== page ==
It is blissful to be naive, sure. But, we cannot remain in this state all our lives. We meet the people we need to, that give us the greater tools for expansion. Random or not, the purpose of our relationships and situations is up to us in this enlightened stage to be in the flow of us. Enlightenment doesn’t have to be sitting on a rock in isolation. It can be in the middle of the busiest city while giving a speech to millions of people. We are human, we are made of matter. Most of us have not found a way to escape this during our everyday lives.

The struggles of the highs and lows of the human experience is constant. It seems that that to be in the place of bliss and in a state of “all knowing” is releasing ourselves from the experience of being human. Is there an ability to be light while matter? Can we maintain clarity and balanced perspective of both singular and objective? How feel that our contributions to the world are enough? How to we continue to find satisfaction in our journey and release ourself from our own projected suffering?

The immense “challenges” of the journey so far have shaken me up quite a bit… I come out of it in a contradiction that I wish my brain could actually link together the duality. Everything comes full circles. And circles get boring after awhile. I  guess personally, I’m tired of the new age talk and I’ve never been that big into science. I’ve never been a big reader because I always feel that I’ve seen it all before. Movies and TV shows always feel far too familiar. I am rarely surprised. I’m making my way through a book called “Waking Up” by Sam Harris. I’m mostly reading to expand my vocabulary, so when I write I can be more grounded. But it’s the same thing, similar thoughts, different vocabulary. I’m ready for something truly new. I am craving an existence beyond duality.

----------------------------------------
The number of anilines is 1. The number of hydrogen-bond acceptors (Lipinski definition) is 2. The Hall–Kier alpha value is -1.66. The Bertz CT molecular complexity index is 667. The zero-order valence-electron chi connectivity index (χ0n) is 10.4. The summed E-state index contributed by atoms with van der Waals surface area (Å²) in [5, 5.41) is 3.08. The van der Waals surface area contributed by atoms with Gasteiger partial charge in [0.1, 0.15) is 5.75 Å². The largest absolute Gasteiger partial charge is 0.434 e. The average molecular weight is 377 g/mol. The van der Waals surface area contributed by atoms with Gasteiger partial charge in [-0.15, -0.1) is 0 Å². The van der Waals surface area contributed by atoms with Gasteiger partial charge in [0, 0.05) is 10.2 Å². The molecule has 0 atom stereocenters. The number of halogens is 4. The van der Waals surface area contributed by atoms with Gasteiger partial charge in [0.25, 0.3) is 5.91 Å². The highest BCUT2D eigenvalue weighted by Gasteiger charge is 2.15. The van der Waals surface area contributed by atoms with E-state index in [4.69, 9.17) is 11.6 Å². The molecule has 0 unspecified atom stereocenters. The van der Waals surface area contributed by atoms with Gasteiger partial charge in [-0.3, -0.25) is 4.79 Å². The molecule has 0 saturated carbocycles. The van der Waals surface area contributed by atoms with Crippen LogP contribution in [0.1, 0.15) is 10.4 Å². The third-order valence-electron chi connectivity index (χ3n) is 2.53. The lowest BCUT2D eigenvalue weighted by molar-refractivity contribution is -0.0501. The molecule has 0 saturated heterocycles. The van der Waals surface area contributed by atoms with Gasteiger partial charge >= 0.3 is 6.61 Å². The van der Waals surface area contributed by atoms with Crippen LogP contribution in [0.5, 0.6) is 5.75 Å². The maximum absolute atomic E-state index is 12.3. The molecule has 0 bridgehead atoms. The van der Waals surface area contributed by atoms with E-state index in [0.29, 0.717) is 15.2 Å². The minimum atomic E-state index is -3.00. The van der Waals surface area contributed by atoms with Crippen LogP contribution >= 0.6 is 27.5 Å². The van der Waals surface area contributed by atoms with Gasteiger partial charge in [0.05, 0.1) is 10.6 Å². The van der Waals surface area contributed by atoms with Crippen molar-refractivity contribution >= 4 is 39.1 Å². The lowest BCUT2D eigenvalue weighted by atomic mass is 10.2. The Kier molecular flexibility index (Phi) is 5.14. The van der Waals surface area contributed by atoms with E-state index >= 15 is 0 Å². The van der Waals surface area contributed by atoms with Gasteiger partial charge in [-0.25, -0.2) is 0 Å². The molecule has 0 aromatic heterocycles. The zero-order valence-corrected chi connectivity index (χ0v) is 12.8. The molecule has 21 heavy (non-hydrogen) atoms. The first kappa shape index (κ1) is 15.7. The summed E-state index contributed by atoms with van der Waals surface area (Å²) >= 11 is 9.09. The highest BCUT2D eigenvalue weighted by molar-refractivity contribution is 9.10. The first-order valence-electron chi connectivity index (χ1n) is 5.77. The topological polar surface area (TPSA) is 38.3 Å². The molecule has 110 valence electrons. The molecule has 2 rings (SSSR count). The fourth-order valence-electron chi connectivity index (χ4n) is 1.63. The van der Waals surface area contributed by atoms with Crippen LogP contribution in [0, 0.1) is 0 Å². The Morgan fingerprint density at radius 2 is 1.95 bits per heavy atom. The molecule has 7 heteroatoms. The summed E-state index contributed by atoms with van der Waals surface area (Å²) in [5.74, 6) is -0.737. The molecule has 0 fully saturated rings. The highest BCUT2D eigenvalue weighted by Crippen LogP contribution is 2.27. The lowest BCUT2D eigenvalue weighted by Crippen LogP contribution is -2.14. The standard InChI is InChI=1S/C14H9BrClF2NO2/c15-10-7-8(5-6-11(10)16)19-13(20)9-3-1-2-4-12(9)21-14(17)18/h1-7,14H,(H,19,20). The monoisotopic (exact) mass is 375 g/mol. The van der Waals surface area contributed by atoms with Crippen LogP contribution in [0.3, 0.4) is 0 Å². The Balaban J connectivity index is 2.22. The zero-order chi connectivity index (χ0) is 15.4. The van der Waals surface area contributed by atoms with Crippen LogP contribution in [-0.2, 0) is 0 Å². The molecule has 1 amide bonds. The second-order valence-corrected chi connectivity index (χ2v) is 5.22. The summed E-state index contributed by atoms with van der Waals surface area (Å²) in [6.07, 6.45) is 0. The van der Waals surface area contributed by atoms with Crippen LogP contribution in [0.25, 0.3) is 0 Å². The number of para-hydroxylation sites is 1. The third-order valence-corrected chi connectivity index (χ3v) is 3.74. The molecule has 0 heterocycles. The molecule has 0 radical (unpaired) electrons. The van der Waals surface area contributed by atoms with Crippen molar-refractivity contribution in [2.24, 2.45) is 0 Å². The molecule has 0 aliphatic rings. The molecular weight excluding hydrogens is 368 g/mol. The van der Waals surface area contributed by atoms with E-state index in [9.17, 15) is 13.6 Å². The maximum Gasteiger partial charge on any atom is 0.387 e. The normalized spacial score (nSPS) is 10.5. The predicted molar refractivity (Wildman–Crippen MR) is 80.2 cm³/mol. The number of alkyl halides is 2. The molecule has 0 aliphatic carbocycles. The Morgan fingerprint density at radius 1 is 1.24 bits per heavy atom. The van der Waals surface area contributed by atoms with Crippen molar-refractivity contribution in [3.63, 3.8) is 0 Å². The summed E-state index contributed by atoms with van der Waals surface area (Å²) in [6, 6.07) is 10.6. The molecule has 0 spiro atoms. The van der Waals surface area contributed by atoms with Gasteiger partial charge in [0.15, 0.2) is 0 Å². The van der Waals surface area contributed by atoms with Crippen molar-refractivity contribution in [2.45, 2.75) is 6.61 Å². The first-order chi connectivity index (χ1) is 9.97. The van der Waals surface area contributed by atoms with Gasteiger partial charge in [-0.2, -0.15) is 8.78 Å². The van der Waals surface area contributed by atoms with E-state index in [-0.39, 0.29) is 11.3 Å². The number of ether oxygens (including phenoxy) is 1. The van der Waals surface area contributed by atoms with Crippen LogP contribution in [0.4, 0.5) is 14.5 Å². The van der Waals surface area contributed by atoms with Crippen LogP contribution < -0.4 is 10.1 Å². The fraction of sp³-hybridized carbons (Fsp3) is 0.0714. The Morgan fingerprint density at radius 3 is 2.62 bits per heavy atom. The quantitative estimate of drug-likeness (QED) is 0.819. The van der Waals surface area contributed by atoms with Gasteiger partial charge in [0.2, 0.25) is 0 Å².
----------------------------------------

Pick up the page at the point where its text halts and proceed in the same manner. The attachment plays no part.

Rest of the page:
It lies in that very sensation. In that mango orchard, my understanding and acceptance of beyond duality, brought me to standing as I realized that we are all the buddha. We have always been the buddha. I was the buddha experiencing enlightenment. How do we maintain that? Eventually my stomach growled and I decided to moved about the grove. There I found a guava tree. This tree offered its fruit to me. It was so good. Walking back to the festival, I shared with my friends about this tree. They wanted guavas too. I walked back.

We should always walk to the trees from which we pick our fruit. I think reaching this place of expansive perspective, we can be more conscious about our food choices, where it comes from, where the clothes are on our back. I always enjoy eating something that I grew more than something I bought. I have more joy in wearing clothes that I embroidered, there is more power in that exchange.

Two lessons learned. It is important to always walk to the tree that gives your the fruit. When you are there only take what you need. You can always make the journey to walk back for more.

We are all just people walking around the mango grove looking for the guava tree.

The ability to be the Buddha is within all of us. The path of enlightenment doesn’t have to be a tedious one, it can be quite simple. Collapse duality, see the whole spectrum. And stay in that state as you move about your existence.

Looking for the Guava Tree in the Mango Orchard